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Unformatted text preview: Sheet1 Page 1 The Kurds- A Nation Without a State Introduction Of all the ethnic groups in the world, the Kurds are one of the largest that has no state to call their own. According historian William Westermann, "The Kurds can present a better claim to race purity...than any people which now Europe." (Bonner, p. 63, 1992) Over the past hundred years, the desire for an independent Kurdish state has cre conflicts mainly with the Turkish and Iraqi populations in the areas where most of the Kurds live. This conflict has important geographical implications as well. The history of the Kurdish nation, the causes for these conflicts, and analysis of the situation will be discussed in this paper. History of the Kurds The Kurds are a Sunni Muslim people living primarily in Turkey, Iraq, and Iran. The 25 million Kurds have a distin culture that is not at all like their Turkish, Persian, and Arabic neighbors (Hitchens, p. 36, 1992). It is this cultural difference between the groups that automatically creates the potential for conflict. Of the 25 million Kurds, approx 10 million live in Turkey, four million in Iraq, five million in Iran, and a million in Syria, with the rest scattered throu the rest of the world (Bonner, p. 46, 1992). The Kurds also have had a long history of conflict with these other eth groups in the Middle East, which we will now look at. The history of Kurds in the area actually began during ancient times. However, the desire for a Kurdish homeland begin until the early 1900& s, around the time of World War I. In his Fourteen Points, President Woodrow Wilson promised the Kurds a sovereign state (Hitchens, p. 54, 1992). The formation of a Kurdish state was supposed to been accomplished through the Treaty of Sevres in 1920 which said that the Kurds could have an independent s they wanted one (Bonner, p. 46, 1992). With the formation of Turkey in 1923, Kemal Ataturk, the new Turkish President, threw out the treaty and denied the Kurds their own state. This was the beginning of the Turkish-Kurdi conflict. At about this same time, the Kurds attempted to establish a semi-independent state, and actually succeeded in fo Kingdom of Kurdistan, which lasted from 1922-1924 Republic, which lasted for only one year (Prince, p. 17, 1993). In 1924, Turkey even passed a law banning the us Kurdish language in public places. Another group of people to consider is the Kurds living in Iraq. Major conflict between the Kurds and Iraqis did no really begin until 1961, when a war broke out that lasted until 1970. Around this time, Saddam Hussein came to p Iraq. In 1975, Hussein adopted a policy of eradicating the Kurds from his country. Over the next fifteen years, theIraq....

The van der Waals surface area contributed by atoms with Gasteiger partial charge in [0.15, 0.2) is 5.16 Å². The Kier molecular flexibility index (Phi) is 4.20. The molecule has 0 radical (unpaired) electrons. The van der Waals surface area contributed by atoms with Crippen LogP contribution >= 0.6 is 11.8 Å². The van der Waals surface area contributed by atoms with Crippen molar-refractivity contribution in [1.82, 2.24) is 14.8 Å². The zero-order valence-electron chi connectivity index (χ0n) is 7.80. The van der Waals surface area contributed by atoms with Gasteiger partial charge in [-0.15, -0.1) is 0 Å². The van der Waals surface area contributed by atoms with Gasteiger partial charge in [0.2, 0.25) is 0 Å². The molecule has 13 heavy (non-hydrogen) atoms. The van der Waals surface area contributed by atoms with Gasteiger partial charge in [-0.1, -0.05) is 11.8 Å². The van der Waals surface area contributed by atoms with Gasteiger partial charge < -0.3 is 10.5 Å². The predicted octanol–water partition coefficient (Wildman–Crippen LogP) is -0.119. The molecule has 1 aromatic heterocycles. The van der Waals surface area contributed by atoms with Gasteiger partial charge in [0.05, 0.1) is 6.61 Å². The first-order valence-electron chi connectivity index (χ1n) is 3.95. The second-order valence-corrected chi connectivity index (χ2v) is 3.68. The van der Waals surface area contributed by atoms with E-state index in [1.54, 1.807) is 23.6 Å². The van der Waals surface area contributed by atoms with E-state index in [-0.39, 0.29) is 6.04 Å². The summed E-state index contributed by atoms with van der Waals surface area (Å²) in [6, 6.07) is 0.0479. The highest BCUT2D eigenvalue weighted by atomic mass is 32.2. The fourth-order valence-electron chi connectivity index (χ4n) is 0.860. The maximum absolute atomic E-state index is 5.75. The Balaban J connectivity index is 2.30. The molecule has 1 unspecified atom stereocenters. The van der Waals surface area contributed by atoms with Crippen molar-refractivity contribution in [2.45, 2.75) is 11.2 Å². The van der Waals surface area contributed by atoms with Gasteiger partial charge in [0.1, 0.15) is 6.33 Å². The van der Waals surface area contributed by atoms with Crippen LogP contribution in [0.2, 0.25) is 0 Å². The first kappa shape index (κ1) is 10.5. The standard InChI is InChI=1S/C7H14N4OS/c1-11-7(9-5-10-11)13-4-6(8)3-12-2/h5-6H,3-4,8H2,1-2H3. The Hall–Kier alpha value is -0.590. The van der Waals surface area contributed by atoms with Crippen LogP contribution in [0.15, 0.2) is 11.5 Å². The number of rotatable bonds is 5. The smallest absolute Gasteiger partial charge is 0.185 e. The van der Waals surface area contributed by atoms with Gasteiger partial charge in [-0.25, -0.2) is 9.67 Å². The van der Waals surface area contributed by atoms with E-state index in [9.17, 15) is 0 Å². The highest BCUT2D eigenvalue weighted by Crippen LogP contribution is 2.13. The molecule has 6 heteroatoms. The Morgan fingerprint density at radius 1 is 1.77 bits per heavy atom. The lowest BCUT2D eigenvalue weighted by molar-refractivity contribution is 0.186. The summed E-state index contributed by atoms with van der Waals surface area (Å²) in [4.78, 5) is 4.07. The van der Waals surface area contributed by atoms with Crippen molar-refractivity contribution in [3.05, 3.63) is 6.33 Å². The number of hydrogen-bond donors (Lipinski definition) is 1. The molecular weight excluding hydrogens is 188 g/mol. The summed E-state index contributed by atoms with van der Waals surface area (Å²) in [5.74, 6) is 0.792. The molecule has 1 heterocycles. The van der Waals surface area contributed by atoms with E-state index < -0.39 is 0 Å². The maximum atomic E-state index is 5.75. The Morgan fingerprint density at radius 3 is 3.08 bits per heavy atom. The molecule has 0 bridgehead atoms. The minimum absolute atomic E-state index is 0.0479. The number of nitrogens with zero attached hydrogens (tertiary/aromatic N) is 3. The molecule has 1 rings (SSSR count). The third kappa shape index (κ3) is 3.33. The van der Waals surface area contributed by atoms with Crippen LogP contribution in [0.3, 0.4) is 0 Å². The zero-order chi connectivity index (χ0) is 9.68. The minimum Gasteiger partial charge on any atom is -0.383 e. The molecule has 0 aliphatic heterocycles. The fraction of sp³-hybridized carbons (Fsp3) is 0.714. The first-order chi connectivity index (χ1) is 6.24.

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- Spring '08
- Iraqi Kurdistan, Kurdish people